Prime Minister Narendra Modi is not capable of flying under the radar. Even though the storied hall in which the United Nations General Assembly meets was only half full when he addressed it on Saturday, he nevertheless delivered a speech that was a notable departure from those of previous Indian prime ministers. (His own departure from stage was notable – many observers, including ex-Newsweek editor Tunku Varadarajan, noted that the General Assembly’s co-chairs seemed to take exception to the lack of courtesy inherent in departing abruptly, without the usual thanks.)
There was no direct attack on Pakistan, for example: instead, the PM took the high road, and clearly signposted it as being the high road. “Raising issues in this forum,” said Modi, “is not the way to make progress towards resolving issues between our two countries.” Of course, he then went on to talk about terrorism in a section clearly directed at Pakistan, so the high road clearly only takes you so far.
What is notable is that the PM seems to have diverted from his prepared text in order to make the remarks about Pakistan. The Press Information Bureau’s report says: “He [meaning the prime minister] condemned the use of terms such as ‘good terrorism’ and ‘bad terrorism’ and said some countries were still harbouring terrorists and using terrorism as an instrument of state policy.” But the English text of his speech that was released had no such mention.
There was also a clear defence of his government’s scuttling of multilateral trade negotiations. Modi said that “genuine international partnership” would mean that “when we craft agreements on international trade, we accommodate each other’s concerns and interests”.
UN General Assembly speeches are rarely the place where giant shifts in policy are laid out. They are more often than not locations for the statement of existing policy positions. It is rare to see showmanship of the sort exhibited by Hugo Chavez – who spoke of a “smell of sulphur” at the podium, because the “devil” George W Bush had given a speech there, or like that of Binyamin Netanyahu, who drew a much-mocked cartoon of an Iranian nuclear bomb during his speech.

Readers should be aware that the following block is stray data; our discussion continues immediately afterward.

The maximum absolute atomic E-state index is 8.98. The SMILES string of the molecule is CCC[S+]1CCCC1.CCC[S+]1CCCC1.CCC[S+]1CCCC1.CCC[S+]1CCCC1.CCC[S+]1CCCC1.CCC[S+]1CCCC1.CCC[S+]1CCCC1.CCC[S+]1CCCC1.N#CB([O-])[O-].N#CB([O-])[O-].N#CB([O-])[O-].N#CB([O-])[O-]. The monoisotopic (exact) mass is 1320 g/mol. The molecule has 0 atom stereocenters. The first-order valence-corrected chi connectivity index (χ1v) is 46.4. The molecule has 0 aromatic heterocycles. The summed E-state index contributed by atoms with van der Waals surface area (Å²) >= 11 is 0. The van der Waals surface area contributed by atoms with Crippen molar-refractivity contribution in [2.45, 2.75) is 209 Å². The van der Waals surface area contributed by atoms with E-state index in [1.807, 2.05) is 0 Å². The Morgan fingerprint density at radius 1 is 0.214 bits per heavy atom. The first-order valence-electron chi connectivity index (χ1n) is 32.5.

But Narendra Modi is who he is, even when addressing the United Nations. The determinedly clever one-liners were there – “Energy not consumed is the cleanest energy”, for example. There was the acronyms and English-language wordplay – the UN, he said, was “G-All”, as compared to the G-20 or the G-8.
And there was the sudden advent of Hinduism-inflected spirituality: “For us in India, respect for nature is an integral part of spiritualism.” Many diplomats will be wondering whether the prime minister of India, a crucial participant in climate-change negotiations, was actually serious when he told the world’s assembled representatives that yoga, through “creating consciousness” and lifestyle changes, could help deal with climate change. The answer: yes he was. The three neighbourhood leaders – from Sri Lanka, Nepal, and Bangladesh – who met him after the speech were asked their opinion on an International Yoga Day and were, according to the state media sources accompanying the PM, enthusiastic. Naturally – nothing says “serious about climate change” like “International Yoga Day”.